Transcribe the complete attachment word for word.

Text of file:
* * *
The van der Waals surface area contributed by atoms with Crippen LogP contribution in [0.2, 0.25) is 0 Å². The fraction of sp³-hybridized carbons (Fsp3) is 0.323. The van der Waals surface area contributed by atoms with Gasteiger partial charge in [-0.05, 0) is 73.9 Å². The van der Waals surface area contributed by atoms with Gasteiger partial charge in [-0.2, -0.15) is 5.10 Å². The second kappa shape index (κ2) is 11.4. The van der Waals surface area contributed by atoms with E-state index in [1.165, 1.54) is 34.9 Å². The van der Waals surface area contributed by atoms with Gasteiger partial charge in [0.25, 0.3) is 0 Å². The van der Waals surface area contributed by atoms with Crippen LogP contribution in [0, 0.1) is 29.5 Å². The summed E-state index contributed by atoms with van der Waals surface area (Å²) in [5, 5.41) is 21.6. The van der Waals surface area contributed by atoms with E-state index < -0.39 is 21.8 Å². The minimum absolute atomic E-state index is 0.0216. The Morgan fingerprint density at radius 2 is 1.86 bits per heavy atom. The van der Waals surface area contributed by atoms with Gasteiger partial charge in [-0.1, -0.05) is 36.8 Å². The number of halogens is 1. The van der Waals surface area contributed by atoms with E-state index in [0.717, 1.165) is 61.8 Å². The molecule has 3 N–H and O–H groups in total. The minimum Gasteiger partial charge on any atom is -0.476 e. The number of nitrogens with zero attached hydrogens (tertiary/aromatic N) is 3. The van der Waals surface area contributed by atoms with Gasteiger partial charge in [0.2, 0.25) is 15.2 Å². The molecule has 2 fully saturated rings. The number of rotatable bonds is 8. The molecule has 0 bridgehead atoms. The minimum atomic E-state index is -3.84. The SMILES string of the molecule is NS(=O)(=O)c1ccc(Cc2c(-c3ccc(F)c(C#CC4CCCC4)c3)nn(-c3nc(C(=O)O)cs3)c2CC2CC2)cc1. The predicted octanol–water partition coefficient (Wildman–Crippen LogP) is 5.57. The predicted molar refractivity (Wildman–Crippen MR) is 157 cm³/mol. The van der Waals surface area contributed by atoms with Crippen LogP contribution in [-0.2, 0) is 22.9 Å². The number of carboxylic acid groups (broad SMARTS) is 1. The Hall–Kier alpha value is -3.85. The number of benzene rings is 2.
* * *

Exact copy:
The van der Waals surface area contributed by atoms with Crippen LogP contribution in [0.2, 0.25) is 0 Å². The fraction of sp³-hybridized carbons (Fsp3) is 0.323. The van der Waals surface area contributed by atoms with Gasteiger partial charge in [-0.05, 0) is 73.9 Å². The van der Waals surface area contributed by atoms with Gasteiger partial charge in [-0.2, -0.15) is 5.10 Å². The second kappa shape index (κ2) is 11.4. The van der Waals surface area contributed by atoms with E-state index in [1.165, 1.54) is 34.9 Å². The van der Waals surface area contributed by atoms with Gasteiger partial charge in [0.25, 0.3) is 0 Å². The van der Waals surface area contributed by atoms with Crippen LogP contribution in [0, 0.1) is 29.5 Å². The summed E-state index contributed by atoms with van der Waals surface area (Å²) in [5, 5.41) is 21.6. The van der Waals surface area contributed by atoms with E-state index < -0.39 is 21.8 Å². The minimum absolute atomic E-state index is 0.0216. The Morgan fingerprint density at radius 2 is 1.86 bits per heavy atom. The van der Waals surface area contributed by atoms with Gasteiger partial charge in [-0.1, -0.05) is 36.8 Å². The number of halogens is 1. The van der Waals surface area contributed by atoms with E-state index in [0.717, 1.165) is 61.8 Å². The molecule has 3 N–H and O–H groups in total. The minimum Gasteiger partial charge on any atom is -0.476 e. The number of nitrogens with zero attached hydrogens (tertiary/aromatic N) is 3. The van der Waals surface area contributed by atoms with Gasteiger partial charge in [0.2, 0.25) is 15.2 Å². The molecule has 2 fully saturated rings. The number of rotatable bonds is 8. The molecule has 0 bridgehead atoms. The minimum atomic E-state index is -3.84. The SMILES string of the molecule is NS(=O)(=O)c1ccc(Cc2c(-c3ccc(F)c(C#CC4CCCC4)c3)nn(-c3nc(C(=O)O)cs3)c2CC2CC2)cc1. The predicted octanol–water partition coefficient (Wildman–Crippen LogP) is 5.57. The predicted molar refractivity (Wildman–Crippen MR) is 157 cm³/mol. The van der Waals surface area contributed by atoms with Crippen LogP contribution in [-0.2, 0) is 22.9 Å². The number of carboxylic acid groups (broad SMARTS) is 1. The Hall–Kier alpha value is -3.85. The number of benzene rings is 2.